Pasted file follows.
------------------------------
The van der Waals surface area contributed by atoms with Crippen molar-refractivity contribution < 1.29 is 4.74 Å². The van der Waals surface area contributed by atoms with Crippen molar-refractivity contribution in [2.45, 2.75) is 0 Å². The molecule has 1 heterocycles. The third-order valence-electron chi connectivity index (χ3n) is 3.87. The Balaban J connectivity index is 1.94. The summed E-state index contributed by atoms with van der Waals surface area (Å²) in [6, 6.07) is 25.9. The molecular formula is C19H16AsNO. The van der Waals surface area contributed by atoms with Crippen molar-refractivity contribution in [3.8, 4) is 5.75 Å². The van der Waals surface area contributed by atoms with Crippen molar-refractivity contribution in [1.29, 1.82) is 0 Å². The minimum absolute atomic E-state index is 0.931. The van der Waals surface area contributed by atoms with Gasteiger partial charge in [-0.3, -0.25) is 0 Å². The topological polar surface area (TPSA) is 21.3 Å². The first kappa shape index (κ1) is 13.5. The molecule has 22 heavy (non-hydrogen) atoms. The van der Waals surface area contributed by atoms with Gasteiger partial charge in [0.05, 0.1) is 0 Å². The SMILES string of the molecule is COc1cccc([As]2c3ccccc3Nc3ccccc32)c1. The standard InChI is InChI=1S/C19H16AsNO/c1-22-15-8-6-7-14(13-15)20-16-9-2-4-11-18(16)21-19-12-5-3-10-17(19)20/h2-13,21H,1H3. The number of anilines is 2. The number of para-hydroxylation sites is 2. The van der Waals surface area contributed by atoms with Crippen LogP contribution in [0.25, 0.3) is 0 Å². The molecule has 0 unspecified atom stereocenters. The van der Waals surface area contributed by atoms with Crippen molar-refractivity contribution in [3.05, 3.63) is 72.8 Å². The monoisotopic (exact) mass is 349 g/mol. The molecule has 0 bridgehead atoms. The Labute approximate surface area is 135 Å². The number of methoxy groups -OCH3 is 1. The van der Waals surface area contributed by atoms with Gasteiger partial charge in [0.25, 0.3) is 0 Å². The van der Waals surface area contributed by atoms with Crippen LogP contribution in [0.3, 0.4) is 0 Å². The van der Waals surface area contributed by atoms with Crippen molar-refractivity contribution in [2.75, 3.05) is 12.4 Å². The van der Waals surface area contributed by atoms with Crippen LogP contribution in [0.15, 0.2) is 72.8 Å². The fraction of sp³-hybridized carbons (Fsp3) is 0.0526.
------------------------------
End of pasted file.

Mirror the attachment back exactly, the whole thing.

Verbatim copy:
The van der Waals surface area contributed by atoms with Crippen molar-refractivity contribution < 1.29 is 4.74 Å². The van der Waals surface area contributed by atoms with Crippen molar-refractivity contribution in [2.45, 2.75) is 0 Å². The molecule has 1 heterocycles. The third-order valence-electron chi connectivity index (χ3n) is 3.87. The Balaban J connectivity index is 1.94. The summed E-state index contributed by atoms with van der Waals surface area (Å²) in [6, 6.07) is 25.9. The molecular formula is C19H16AsNO. The van der Waals surface area contributed by atoms with Crippen molar-refractivity contribution in [3.8, 4) is 5.75 Å². The van der Waals surface area contributed by atoms with Crippen molar-refractivity contribution in [1.29, 1.82) is 0 Å². The minimum absolute atomic E-state index is 0.931. The van der Waals surface area contributed by atoms with Gasteiger partial charge in [-0.3, -0.25) is 0 Å². The topological polar surface area (TPSA) is 21.3 Å². The first kappa shape index (κ1) is 13.5. The molecule has 22 heavy (non-hydrogen) atoms. The van der Waals surface area contributed by atoms with Gasteiger partial charge in [0.05, 0.1) is 0 Å². The SMILES string of the molecule is COc1cccc([As]2c3ccccc3Nc3ccccc32)c1. The standard InChI is InChI=1S/C19H16AsNO/c1-22-15-8-6-7-14(13-15)20-16-9-2-4-11-18(16)21-19-12-5-3-10-17(19)20/h2-13,21H,1H3. The number of anilines is 2. The number of para-hydroxylation sites is 2. The van der Waals surface area contributed by atoms with Crippen LogP contribution in [0.25, 0.3) is 0 Å². The molecule has 0 unspecified atom stereocenters. The van der Waals surface area contributed by atoms with Crippen molar-refractivity contribution in [3.05, 3.63) is 72.8 Å². The monoisotopic (exact) mass is 349 g/mol. The molecule has 0 bridgehead atoms. The Labute approximate surface area is 135 Å². The number of methoxy groups -OCH3 is 1. The van der Waals surface area contributed by atoms with Gasteiger partial charge in [0.25, 0.3) is 0 Å². The van der Waals surface area contributed by atoms with Crippen LogP contribution in [0.3, 0.4) is 0 Å². The van der Waals surface area contributed by atoms with Crippen molar-refractivity contribution in [2.75, 3.05) is 12.4 Å². The van der Waals surface area contributed by atoms with Crippen LogP contribution in [0.15, 0.2) is 72.8 Å². The fraction of sp³-hybridized carbons (Fsp3) is 0.0526.